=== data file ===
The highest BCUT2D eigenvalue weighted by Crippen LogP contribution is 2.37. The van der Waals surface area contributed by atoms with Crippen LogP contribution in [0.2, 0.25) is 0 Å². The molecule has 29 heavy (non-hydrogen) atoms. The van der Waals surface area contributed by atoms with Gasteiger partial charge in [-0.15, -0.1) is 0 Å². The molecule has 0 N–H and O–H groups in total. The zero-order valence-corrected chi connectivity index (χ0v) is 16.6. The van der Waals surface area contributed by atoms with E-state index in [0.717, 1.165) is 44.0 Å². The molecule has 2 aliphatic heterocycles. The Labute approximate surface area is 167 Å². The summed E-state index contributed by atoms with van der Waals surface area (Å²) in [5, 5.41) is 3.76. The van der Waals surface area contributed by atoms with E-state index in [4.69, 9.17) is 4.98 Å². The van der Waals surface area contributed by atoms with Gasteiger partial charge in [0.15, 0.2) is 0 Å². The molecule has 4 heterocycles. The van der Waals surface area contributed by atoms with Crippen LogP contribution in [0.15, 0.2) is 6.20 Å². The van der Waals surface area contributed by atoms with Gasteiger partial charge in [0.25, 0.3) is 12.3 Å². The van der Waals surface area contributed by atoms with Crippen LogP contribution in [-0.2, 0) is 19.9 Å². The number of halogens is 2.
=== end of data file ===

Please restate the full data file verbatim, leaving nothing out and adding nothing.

The highest BCUT2D eigenvalue weighted by Crippen LogP contribution is 2.37. The van der Waals surface area contributed by atoms with Crippen LogP contribution in [0.2, 0.25) is 0 Å². The molecule has 29 heavy (non-hydrogen) atoms. The van der Waals surface area contributed by atoms with Gasteiger partial charge in [-0.15, -0.1) is 0 Å². The molecule has 0 N–H and O–H groups in total. The zero-order valence-corrected chi connectivity index (χ0v) is 16.6. The van der Waals surface area contributed by atoms with E-state index in [0.717, 1.165) is 44.0 Å². The molecule has 2 aliphatic heterocycles. The Labute approximate surface area is 167 Å². The summed E-state index contributed by atoms with van der Waals surface area (Å²) in [5, 5.41) is 3.76. The van der Waals surface area contributed by atoms with E-state index in [4.69, 9.17) is 4.98 Å². The van der Waals surface area contributed by atoms with Gasteiger partial charge in [0.15, 0.2) is 0 Å². The molecule has 4 heterocycles. The van der Waals surface area contributed by atoms with Crippen LogP contribution in [0.15, 0.2) is 6.20 Å². The van der Waals surface area contributed by atoms with Gasteiger partial charge in [0.25, 0.3) is 12.3 Å². The van der Waals surface area contributed by atoms with Crippen LogP contribution in [-0.2, 0) is 19.9 Å². The number of halogens is 2.